Even more of a surprise to me was Crisis, which I had not heard anything about beforehand (except that it starred one my favourites: Gillian Anderson). I was dreading that it was going to be a jargon-heavy, government agency procedural all about the FBI’s crisis management team (or something like that). Instead, it plays like a successor to 24 (though it lacks a magnetic lead character like Jack Bauer — Anderson does not actually play the lead character on Crisis). Rachael Taylor plays FBI agent Susie Dunn, who is assigned to manage a kidnapping crisis when a school bus on a day trip is hijacked. The bus doesn’t belong to just any school, but is filled with kids from the most powerful and elite parents in the US (including the son of the president). I had a lot of fun watching the first episode. There’s a great blend and balance of tense drama with action, some family stuff, and some really good twists (like 24, there’s fun in the fact that you don’t know who’s going to die, or who might be a bad-guy). Anderson hasn’t had too much to do yet though her character is substantial as Agent Dunn’s older sister, a mega-CEO, queen bee among these powerful parents, and a desperate mother whose daughter is on the bus. I’m hoping that the fact that it’s only a 13 episode half-season will mean that it can keep the momentum going throughout (though that wasn’t so easy for The Following last year). Pretty soon it will even be going head-to-head with Jack Bauer himself when 24 returns for a half-season.
As if they don’t have enough shows about pretty young people with a sci-fi twist, The CW has one more card to play in the form of The 100. Set some time in the future (at least 100 years) when the Earth is recovering from a nuclear holocaust that destroyed the entire planet and the human race. The remaining people live on orbiting space stations and have enacted an extremely draconian legal system that punishes all crimes with death. Luckily for a group of young people who just became of age to be executed for their crimes, they are instead sent to the planet as a test group to determine if conditions are safe for the rest of the populace to return to the surface. I really like the premise, but the show is incredibly weak in how it realises the science fiction aspects. It makes more sense to watch this show as a soap opera than sci-fi drama. The parents and leaders of the human civilization are petty and plotting. The kids are no better. Not only do they speak and act like high-school kids (and not very good ones) from 2014, they don’t seem to act like people (even kids) realistically would in those circumstances. When they land on Earth, they see no further than the immediate present and seem more interested in building a big bonfire and partying than in their own survival. When a troublemaker riles them up, they all cut off their bracelets — devices meant to monitor their vital signs to tell the orbiting colonists that it’s safe to come down — as an act of rebellion. Silly kids, now the others won’t come down to the planet! I realize that this is probably a gloss on Golding’s The Lord of the Flies, but it’s still hard to watch such a ridiculous show. Despite that, I might give The 100 a couple more episodes to prove itself — after all, I didn’t hate the similarly trivial sci-fi series Terra Nova.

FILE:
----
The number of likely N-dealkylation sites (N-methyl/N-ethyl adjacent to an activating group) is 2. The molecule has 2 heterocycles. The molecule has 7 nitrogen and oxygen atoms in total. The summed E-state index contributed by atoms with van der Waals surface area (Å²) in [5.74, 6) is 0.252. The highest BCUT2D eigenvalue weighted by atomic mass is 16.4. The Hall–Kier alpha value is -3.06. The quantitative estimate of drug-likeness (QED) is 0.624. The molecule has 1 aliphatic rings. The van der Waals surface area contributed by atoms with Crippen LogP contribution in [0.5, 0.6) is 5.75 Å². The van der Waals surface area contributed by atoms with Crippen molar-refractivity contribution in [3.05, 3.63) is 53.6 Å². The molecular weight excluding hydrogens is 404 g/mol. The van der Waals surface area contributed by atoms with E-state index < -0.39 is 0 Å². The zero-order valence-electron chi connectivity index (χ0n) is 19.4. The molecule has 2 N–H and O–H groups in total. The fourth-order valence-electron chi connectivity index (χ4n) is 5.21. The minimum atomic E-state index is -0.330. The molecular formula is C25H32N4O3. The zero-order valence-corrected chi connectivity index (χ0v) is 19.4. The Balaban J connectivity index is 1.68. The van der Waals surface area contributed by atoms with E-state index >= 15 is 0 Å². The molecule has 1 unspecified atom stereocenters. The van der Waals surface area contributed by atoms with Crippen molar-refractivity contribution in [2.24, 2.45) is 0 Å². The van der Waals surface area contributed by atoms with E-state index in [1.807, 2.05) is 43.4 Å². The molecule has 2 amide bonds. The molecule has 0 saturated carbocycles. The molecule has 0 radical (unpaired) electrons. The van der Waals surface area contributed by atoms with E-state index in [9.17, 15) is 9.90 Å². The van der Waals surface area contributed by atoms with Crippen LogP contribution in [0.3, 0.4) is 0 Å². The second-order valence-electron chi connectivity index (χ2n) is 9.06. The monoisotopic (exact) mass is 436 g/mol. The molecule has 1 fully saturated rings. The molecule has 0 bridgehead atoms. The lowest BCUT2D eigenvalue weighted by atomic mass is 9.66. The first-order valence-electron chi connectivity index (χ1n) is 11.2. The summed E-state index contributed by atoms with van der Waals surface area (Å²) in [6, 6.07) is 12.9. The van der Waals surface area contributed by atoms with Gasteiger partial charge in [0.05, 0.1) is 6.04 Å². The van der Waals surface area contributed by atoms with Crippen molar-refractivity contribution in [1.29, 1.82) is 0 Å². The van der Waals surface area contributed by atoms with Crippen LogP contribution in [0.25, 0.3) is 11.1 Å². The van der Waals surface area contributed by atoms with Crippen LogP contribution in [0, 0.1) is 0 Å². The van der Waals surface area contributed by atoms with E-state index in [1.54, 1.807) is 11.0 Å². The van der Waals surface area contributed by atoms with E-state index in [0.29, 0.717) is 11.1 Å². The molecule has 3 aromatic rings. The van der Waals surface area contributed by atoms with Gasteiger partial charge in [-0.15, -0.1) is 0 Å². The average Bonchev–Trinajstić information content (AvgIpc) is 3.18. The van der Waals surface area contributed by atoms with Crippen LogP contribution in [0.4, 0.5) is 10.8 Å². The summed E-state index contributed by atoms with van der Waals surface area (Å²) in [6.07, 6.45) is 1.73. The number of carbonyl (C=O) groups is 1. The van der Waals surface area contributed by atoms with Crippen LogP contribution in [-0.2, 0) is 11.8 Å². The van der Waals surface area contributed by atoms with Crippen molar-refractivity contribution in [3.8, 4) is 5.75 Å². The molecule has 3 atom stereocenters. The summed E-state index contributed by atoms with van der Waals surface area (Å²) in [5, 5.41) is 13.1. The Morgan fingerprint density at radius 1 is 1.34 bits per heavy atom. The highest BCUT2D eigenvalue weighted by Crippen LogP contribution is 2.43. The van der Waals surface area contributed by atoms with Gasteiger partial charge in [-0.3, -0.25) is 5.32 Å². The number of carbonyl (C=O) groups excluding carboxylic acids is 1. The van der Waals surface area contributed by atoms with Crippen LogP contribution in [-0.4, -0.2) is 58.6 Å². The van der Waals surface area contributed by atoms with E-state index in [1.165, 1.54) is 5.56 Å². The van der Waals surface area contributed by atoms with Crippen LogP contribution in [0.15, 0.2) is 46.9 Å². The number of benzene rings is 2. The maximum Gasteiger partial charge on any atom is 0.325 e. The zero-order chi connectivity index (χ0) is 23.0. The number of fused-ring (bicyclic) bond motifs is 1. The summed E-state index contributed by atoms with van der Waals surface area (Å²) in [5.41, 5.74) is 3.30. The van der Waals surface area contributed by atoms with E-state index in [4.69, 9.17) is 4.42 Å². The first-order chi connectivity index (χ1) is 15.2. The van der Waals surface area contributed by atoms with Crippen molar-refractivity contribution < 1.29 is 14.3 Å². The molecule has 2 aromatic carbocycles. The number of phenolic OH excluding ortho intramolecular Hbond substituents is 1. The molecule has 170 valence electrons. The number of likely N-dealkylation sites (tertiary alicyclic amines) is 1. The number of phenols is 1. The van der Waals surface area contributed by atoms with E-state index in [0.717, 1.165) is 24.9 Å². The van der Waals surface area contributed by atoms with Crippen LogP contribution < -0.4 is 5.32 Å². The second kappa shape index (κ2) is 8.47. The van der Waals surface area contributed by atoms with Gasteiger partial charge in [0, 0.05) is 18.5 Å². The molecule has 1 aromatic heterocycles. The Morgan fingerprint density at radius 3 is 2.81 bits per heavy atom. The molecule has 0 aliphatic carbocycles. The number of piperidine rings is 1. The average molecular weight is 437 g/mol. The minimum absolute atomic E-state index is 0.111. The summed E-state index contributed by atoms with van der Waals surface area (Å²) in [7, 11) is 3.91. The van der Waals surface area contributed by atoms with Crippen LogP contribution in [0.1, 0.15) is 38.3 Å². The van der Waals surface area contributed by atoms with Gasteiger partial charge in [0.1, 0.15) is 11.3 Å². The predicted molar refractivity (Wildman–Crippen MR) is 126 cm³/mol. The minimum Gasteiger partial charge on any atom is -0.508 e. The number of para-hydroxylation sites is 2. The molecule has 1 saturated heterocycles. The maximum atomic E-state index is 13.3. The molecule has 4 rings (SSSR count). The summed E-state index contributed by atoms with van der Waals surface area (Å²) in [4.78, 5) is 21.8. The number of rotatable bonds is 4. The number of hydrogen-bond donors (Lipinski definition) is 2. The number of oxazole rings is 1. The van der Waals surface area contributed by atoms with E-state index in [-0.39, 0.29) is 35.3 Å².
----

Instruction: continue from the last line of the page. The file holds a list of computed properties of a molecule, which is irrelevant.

Finally, I want to mention one more series that actually released its first episode a while ago (early Feb), but since it was one of Amazon’s pilots, it wasn’t guaranteed to go to series but has now been picked up. The After comes from the long-absent creator of The X-Files, Chris Carter. When a very mixed group of individuals gets stuck in an elevator, that is just the beginning of what is probably the worst day in history. As they try to escape the office tower they are in, they find only chaos outside as power has gone out in the entire city, and apparently all order and society has been lost as well. The series stars a few recognizable faces including Aldis Hodge (from Leverage), Adrian Pasdar (from Heroes), comic actor Jamie Kennedy, and Sharon Lawrence (tragically making the beautiful actress play a doddering, rich, old lady). The majority of the pilot episode was pre-occupied with disaster-drama where our rag-tag group try to survive the situation (without killing each other) but the last 10 minutes takes the story in a very bizarre, very sci-fi direction (which I won’t spoil here) and gave me that same feeling that I had at the end of the Lost pilot when the characters look at each other wondering aloud what is going on.
As the main TV season is actually winding down (some shows are even having their season finales soon), these new shows bring a lot of promise and I’m looking forward to the boost they bring to my TV watching.